Nieman Foundation at Harvard
HOME
          
LATEST STORY
Slate, now 20 years old, reflects on the value of taking the long view and not chasing digital media trends
ABOUT                    SUBSCRIBE
Nov. 12, 2008, 10:07 a.m.

Morning Links: November 12, 2008

— Blog company Six Apart announces layoffs. But interestingly, they repeat the argument I mentioned in my talk with Jeff Howe: that a declining economy is good for innovations in new media:

We’ve been reminded lately that blogging was born out of the last recession in 2001-2002, and that during tough economic times creative voices look to powerful, cost-effective ways to connect and communicate with the world around them.

— Two Connecticut towns may be test cases for a newspaperless future come January 12. A reporter there, Steve Collins, is griefblogging. After acknowledging “I know some are disappointed about its inability to cover everything anymore or even to get copies delivered properly”:

A city without a newspaper lacks an identity because it doesn’t have a way to talk to itself. It can’t communicate beyond the narrow bounds of personal ties. It becomes a far lesser place. Don’t believe me? Go ask the people in a city that doesn’t have a paper.

— A liveblog from a “changing media landscape” discussion at Columbia.

— Battle of the titans: Ron Rosenbaum tries to take down Jeff Jarvis. (“He’s now visibly running for New Media Pontificator in Chief. He began treating his own thoughts as profound and epigrammatic, PowerPoint-paradoxical, new-media-mystical.”) Grab some popcorn and enjoy the show — it’s likely to be one of those classic media clashes that leaves you feeling a little less for both. (Update: Jarvis responds, and I think fairly. I’m a big Rosenbaum fan, but he was reaching.)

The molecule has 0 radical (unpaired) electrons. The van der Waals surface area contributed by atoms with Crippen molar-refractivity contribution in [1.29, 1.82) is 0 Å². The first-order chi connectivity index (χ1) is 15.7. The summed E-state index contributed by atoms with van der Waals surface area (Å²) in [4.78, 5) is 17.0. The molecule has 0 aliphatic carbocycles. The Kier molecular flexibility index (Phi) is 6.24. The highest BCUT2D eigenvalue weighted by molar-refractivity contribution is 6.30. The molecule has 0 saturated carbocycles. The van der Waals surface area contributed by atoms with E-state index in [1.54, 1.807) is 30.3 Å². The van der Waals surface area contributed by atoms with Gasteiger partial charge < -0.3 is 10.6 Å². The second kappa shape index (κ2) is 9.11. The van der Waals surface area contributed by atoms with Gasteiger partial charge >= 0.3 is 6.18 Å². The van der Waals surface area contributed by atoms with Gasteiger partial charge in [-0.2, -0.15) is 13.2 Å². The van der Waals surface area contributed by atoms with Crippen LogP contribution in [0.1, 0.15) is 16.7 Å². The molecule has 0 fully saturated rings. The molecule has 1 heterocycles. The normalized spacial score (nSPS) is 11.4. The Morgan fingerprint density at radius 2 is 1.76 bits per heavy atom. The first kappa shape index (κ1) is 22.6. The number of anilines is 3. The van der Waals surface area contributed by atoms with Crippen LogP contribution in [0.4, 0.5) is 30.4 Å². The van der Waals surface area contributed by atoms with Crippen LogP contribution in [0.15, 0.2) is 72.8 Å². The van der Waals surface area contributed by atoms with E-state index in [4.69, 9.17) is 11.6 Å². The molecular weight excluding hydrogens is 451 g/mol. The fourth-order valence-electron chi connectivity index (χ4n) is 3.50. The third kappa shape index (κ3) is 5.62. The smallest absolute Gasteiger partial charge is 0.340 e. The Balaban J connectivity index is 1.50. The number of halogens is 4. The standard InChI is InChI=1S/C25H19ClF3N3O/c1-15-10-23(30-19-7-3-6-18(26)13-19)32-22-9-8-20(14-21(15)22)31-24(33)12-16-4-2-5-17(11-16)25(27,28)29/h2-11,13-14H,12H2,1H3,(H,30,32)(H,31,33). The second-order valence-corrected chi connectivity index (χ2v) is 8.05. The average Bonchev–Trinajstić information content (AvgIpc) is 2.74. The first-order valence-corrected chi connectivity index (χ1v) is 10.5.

POSTED     Nov. 12, 2008, 10:07 a.m.
SHARE THIS STORY
   
Show comments  
Show tags
 
Join the 15,000 who get the freshest future-of-journalism news in our daily email.
Slate, now 20 years old, reflects on the value of taking the long view and not chasing digital media trends
“One of the things you’ve seen across the marketplace for the last five years is a lot of companies are chasing the same kind of traffic from the same social distribution mechanisms…It’s not a recipe for producing a distinctive media brand.”
How the new director of Philly’s Institute for Journalism in New Media is approaching his job
Longtime media consultant Jim Friedlich discusses his vision for a sustainable metro newspaper.
A new audio startup focuses on tailoring a playlist of short form stories that fit into a listener’s day
60dB, named for the volume at which a human speaks and founded by a former Planet Money reporter and two others with backgrounds at Netflix, is being teased as a “service for high-quality, short-form stories.”